Try as you might, you can't keep good detectives down. Sam and Max have recovered very nicely from LucasArts's 2004 cancelation of the sequel to their 1993 hit PC debut, Sam & Max Hit the Road, and splashed back onto the computer-gaming scene. Their latest adventures, released by The Adventure Company and Telltale Games as Sam & Max: Season One ($29.95), capture all of the addictive pop culture–riffing irreverence of the anthropomorphic freelance police, even if they're perhaps best experienced in divided doses.
As Telltale was initially formed from the team that had been working on that LucasArts sequel, the fidelity that Season One displays is hardly surprising. As spearheaded by Dave Grossman, the game recreates the look and feel of Hit the Road for today, never sacrificing the two-dimensional charm of the original game or Purcell's comic books for the sake of boundary-breaking 3D. Very modest system requirements (an XP or Vista machine with a 1.5GHz Processor, 256MB of RAM, 1.5GB of hard drive space, 32MB accelerated 3D card, 16x CD-ROM drive, DirectX 9–compatible sound, and mouse, keyboard, and speakers are all you need) underscore this, and put the focus not on tricking out your system with the latest hardware but where it should be—Sam and Max themselves.
The six "episodes" constituting Season One follow gun-wielding crime dog Sam and "hyperkinetic rabbity thing" Max through a series of hair-raising (and hare-razing) cases that lead them from the wastelands of television and a flailing television studio to the White House and even the moon. Fueled as much by wisecracks as crack detective work, they have a quip for every challenge they face, every person they meet, and every other occasion you can think of. The game's creators have ensured that nothing goes uncommented upon—and that practically every comment is funny. They're helped by the excellent slate of voice artists, including David Nowlin as Sam and Andrew Chalkin and William Kasten as Max.
As each episode takes roughly 60-90 minutes to complete, Season One feels like a compilation DVD of an hour-long sitcom. Much like a television show, each episode's plot is completely self-contained, though several subsidiary characters—bodega owner Bosco, neighbor Sybil of the many occupations, and rat-out artist (and flat-out rat) Jimmy Two-Teeth—appear in all six, and there's an overarching theme of mind control that manifests itself in ways as diverse as self-help videos, hypnotic teddy bears, and VR goggles.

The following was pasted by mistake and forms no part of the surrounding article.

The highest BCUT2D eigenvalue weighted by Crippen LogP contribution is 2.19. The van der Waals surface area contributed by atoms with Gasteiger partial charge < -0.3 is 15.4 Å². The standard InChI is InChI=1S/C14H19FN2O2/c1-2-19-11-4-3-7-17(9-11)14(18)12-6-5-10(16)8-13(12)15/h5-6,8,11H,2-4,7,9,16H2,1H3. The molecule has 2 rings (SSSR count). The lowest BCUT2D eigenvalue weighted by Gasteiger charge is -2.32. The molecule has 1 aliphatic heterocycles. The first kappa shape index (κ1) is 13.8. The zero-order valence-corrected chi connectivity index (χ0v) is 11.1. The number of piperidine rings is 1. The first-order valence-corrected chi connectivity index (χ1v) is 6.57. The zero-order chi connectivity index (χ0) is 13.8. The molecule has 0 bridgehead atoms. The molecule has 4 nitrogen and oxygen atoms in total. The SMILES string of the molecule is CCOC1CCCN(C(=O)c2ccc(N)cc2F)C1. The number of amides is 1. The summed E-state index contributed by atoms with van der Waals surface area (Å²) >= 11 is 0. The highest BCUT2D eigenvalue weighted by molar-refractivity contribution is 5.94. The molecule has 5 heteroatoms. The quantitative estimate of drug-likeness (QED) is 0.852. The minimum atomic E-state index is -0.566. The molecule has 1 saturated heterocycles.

Much of the plotting of the individual stories is very creative—I was particularly fond of the good-natured political satire of episode four, "Abe Lincoln Must Die!", which pits Max against the Lincoln Memorial in a bid for the Presidency. The writing is quite diverse, and the puzzles are well-clued and not unduly frustrating. The fully point-and-click interface, which limits interactions to Sam's inventory and occasional conversation options, helps with this.
But if Season One displays a shiny sheen and a sense of flair to match its craft, there's still a sense of debilitating sameness that creeps into the episodes when played in quick succession. It's not just that certain characters wear out their welcomes too soon, though I was weary of the hyper-paranoid Bosco and color-loving meta-magician Hugh Bliss somewhere near the middle of episode two. But the whole series suffers from a moderate affliction of a disease I call "adventuritis," the symptoms of which include too many time-wasting trips between various locales and lugubriously paced conversations that drain a game of its energy, regardless of their humor content.
As entertaining as Season One is, it's downright exhausting by the time it's finished, and that's not something you want from any game. Of course, good comedy and good adventure games aren't meant to be swallowed whole. Devoting, say, a full week to each episode would allow you to better sample the breadth and depth of content these games provide. Max's witty and caustic commentary, references to everything from Scientology to Mario Bros. to Zork, and Jared Emerson-Johnson's superb jazz-noir soundtrack deserve to be savored.
Telltale and The Adventure Company have also included a box-stuffing series of extras, including a full-sized Steve Purcell poster, concept artwork, MP3 soundtrack sampler, and a lot more, helping fulfill the grand Infocom tradition of giving you more than you paid for. But you'll get full value for dollar only if you allow yourself time to enjoy your investment and to smell the beds of comic roses Grossman and company have planted all along the way.
This article copyright © 2007, Matthew Murray